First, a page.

Overall, LBC, which is featured in Amada’s new Ventis 3015 AJ fiber laser system, allows the machine to retain high-efficiency cutting and high-energy density. Thanks to the new technology, the Ventis achieves cutting speeds up to three times faster than conventional laser cutters while also delivering superior edge quality. In contrast, conventional laser cutters experience reductions in energy density as material thicknesses increase, which leads to significant reductions in overall efficiency.

In late 2018, the Ventis 3015 AJ featuring the LBC technology won the MM Award at Euroblech. The Ventis made its North American debut at Fabtech 2019.

Coherent’s Highlight FL-ARM

The Coherent multi-kilowatt adjustable ring mode fiber laser (HighLight FL-ARM) delivers superior results in a variety of challenging welding tasks, such as zero-gap welding of zinc-coated steel, copper welding and welding of aluminum without the use of filler wire and with minimal spatter and no hot cracking. It employs a dual-core delivery fiber to produce a central spot surrounded by a concentric ring of laser light.

LBC technology gives users the ability to manipulate the laser beam and drastically enhance their machine’s cutting performance – especially when compared to conventional machines.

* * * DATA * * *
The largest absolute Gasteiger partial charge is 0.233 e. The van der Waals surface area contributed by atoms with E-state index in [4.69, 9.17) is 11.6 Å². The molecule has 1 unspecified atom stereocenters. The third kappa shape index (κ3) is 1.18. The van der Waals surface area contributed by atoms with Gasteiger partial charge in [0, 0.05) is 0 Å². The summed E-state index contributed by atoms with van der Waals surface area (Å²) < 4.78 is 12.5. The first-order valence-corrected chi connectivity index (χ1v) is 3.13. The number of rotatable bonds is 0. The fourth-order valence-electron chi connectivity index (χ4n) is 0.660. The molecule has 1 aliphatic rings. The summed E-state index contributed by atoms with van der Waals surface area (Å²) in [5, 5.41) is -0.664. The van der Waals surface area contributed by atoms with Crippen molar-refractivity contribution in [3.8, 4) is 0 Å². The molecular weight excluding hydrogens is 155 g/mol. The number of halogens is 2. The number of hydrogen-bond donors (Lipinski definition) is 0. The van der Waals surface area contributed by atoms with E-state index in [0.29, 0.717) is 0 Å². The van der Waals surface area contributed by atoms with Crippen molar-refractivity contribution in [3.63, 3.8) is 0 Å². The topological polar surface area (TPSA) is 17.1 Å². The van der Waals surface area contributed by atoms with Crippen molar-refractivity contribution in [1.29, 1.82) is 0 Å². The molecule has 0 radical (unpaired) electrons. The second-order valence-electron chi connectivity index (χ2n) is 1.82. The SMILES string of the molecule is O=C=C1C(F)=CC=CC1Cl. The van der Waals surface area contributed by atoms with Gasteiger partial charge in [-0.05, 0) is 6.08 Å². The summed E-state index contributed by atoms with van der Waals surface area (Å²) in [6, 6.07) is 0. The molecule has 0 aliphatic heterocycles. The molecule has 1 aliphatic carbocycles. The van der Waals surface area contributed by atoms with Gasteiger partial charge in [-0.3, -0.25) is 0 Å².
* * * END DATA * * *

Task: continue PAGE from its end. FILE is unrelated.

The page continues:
The unusual configuration of the FL-ARM allows for power levels in the center and the ring to be independently adjusted and modulated on the fly to achieve a virtually unlimited number of possible combinations. The power in the center and the ring can be independently adjusted on demand over a range of 1 to 100 percent of the nominal maximum output and even be independently modulated at repetition rates of up to 5 kHz. The ability to precisely control the intensity distribution of the laser spot allows the user to maximize the stability of the energy/material coupling efficiency, keyhole and melt pool during the welding process. This is what consistently produces superior results.

Thanks to the technology behind Coherent’s FL-ARM system, users can modify the outer ring and the center of the beam independent of one another to achieve their own specific “process recipe.”